The public defense of Simin Cai's doctoral thesis in Computer Science

Doctoral thesis and Licentiate seminars

Datum: 2019-11-04
Tid: 13.30
Plats: room Gamma, MDH Västerås

The public defense of Simin Cai´s doctoral thesis in Computer Science will take place at Mälardalen University, room Gamma, MDH Västerås, at 13.30 on November 4, 2019.

Title: “Systematic Design and Analysis of Customized Data Management for Real-Time Database Systems”.

Serial number: 295

The faculty examiner is Professor Marieke Huisman, University of Twente.

The examining committee consists of Associate Professor Enrico Bini, Universita degli Studi di Torino, Associate Professor Dragoᶊ Truᶊcan, Åbo akademi, Professor Magnus Jonsson, Halmstad University 

Reserve: Professor Thomas Nolte, Mälardalen University


Many modern software systems, ranging from an SMS app in a cellphone with a few texts to a banking system with millions of accounts, use databases to store their information. Usually, all accesses and modifications of the information in a database is performed through a DataBase Management System (DBMS). One major goal of the DBMS is to ensure that the information contained in the database is logically correct, even when the database is accessed by a number of users at the same time, or under failures such as power losses. Various mechanisms are applied by DBMSs to maintain the correctness. As an example, consider two users simultaneously editing a Wiki page whose texts are stored in a database. Without proper synchronization, a sentence can be modified arbitrarily, which as a result may become a meaningless mixture of crumbled words from both users. To avoid this, a DBMS applies concurrency control to order the modifications so that the changes appear to occur one after the other, and the logical correctness of the texts is ensured. Furthermore, recovery techniques are adopted by a DBMS to restore the correct data when unexpected failure occurs. An example is to recover the correct account balance in a bank system when a transaction is canceled due to interrupted connection.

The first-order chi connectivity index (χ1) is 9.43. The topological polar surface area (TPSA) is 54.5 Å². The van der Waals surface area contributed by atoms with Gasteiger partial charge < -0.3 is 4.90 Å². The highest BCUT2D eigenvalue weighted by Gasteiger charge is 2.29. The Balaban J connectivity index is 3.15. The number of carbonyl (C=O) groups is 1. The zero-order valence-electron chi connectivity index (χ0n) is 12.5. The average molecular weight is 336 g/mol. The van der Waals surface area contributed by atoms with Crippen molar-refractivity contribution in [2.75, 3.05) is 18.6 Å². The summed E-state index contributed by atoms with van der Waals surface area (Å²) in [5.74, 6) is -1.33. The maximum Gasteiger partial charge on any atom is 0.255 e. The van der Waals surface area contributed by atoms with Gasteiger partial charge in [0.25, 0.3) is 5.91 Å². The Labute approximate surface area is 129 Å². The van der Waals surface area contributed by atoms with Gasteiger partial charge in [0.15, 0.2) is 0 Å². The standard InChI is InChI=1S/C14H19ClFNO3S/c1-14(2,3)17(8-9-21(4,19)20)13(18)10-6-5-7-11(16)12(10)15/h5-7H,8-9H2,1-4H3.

In a type of systems called real-time systems, the work performed by the software need to complete before a given deadline, in order to fulfil a functionality or avoid a failure. For instance, the airbag in a car must inflate before a deadline when an accident occurs. Failing to meet this deadline may cause loss of lives. If such work involves interaction with the database, this interaction also naturally needs to finish in time. To achieve this, the DBMS, which manages database access and modification, must guarantee timely behaviors of these interactions. This type of DBMSs is called Real-Time DBMSs (RTDBMSs).

Therefore, an RTDBMS must satisfy two properties: the logical correctness under various interactions and possible failures, and the temporal correctness of the interactions. A challenge to RTDBMS design is that, there exists a large number of mechanisms to construct an RTDBMS, each having a different effect on the logical and temporal correctness. In particular, many mechanisms for ensuring logical correctness could introduce arbitrary delays that harm temporal correctness. Such issues give rise to questions like: Which mechanisms should the designer select in order to ensure both properties? Moreover, in case that both properties cannot be guaranteed at the same time, how can the designer relax the guarantee to a less strict but still acceptable level, and come up with a feasible RTDBMS design?

In this thesis, Simin Cai investigates how to address these questions in a systematic way. He presents an approach to analyze the RTDBMS interactions, and model the RTDBMS interactions together with various mechanisms mathematically. Based on the models, one can use a well-established tool called UPPAAL to analyze the logical correctness and timeliness of the interactions prior to implementation. By applying this approach, an RTDBMS designer can decide the appropriate mechanisms that satisfy the desired properties, and use them to create an applicable RTDBMS solution.